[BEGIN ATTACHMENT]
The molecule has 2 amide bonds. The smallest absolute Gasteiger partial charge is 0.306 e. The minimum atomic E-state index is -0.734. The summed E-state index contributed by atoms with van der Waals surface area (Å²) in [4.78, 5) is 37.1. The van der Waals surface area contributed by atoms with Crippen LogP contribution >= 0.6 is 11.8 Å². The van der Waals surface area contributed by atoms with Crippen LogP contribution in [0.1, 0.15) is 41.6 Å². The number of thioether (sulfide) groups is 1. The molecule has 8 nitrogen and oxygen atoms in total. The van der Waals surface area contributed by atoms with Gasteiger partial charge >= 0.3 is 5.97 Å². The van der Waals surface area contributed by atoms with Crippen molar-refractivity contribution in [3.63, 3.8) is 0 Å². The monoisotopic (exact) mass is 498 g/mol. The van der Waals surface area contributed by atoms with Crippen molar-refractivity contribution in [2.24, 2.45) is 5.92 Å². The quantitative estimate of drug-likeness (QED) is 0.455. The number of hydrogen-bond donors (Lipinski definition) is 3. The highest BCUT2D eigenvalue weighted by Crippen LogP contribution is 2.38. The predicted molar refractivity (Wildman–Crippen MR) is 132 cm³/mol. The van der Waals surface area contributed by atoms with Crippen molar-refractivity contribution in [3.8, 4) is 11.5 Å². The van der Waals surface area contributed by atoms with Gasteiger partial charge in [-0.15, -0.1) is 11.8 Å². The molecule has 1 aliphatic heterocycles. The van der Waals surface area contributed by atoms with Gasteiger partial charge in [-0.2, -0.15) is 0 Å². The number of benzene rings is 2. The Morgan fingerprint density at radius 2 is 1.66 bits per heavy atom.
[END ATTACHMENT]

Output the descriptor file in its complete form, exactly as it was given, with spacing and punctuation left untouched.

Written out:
The molecule has 2 amide bonds. The smallest absolute Gasteiger partial charge is 0.306 e. The minimum atomic E-state index is -0.734. The summed E-state index contributed by atoms with van der Waals surface area (Å²) in [4.78, 5) is 37.1. The van der Waals surface area contributed by atoms with Crippen LogP contribution >= 0.6 is 11.8 Å². The van der Waals surface area contributed by atoms with Crippen LogP contribution in [0.1, 0.15) is 41.6 Å². The number of thioether (sulfide) groups is 1. The molecule has 8 nitrogen and oxygen atoms in total. The van der Waals surface area contributed by atoms with Gasteiger partial charge >= 0.3 is 5.97 Å². The van der Waals surface area contributed by atoms with Crippen molar-refractivity contribution in [3.63, 3.8) is 0 Å². The monoisotopic (exact) mass is 498 g/mol. The van der Waals surface area contributed by atoms with Crippen molar-refractivity contribution in [2.24, 2.45) is 5.92 Å². The quantitative estimate of drug-likeness (QED) is 0.455. The number of hydrogen-bond donors (Lipinski definition) is 3. The highest BCUT2D eigenvalue weighted by Crippen LogP contribution is 2.38. The predicted molar refractivity (Wildman–Crippen MR) is 132 cm³/mol. The van der Waals surface area contributed by atoms with Crippen molar-refractivity contribution in [3.8, 4) is 11.5 Å². The van der Waals surface area contributed by atoms with Gasteiger partial charge in [-0.15, -0.1) is 11.8 Å². The molecule has 1 aliphatic heterocycles. The van der Waals surface area contributed by atoms with Gasteiger partial charge in [-0.2, -0.15) is 0 Å². The number of benzene rings is 2. The Morgan fingerprint density at radius 2 is 1.66 bits per heavy atom.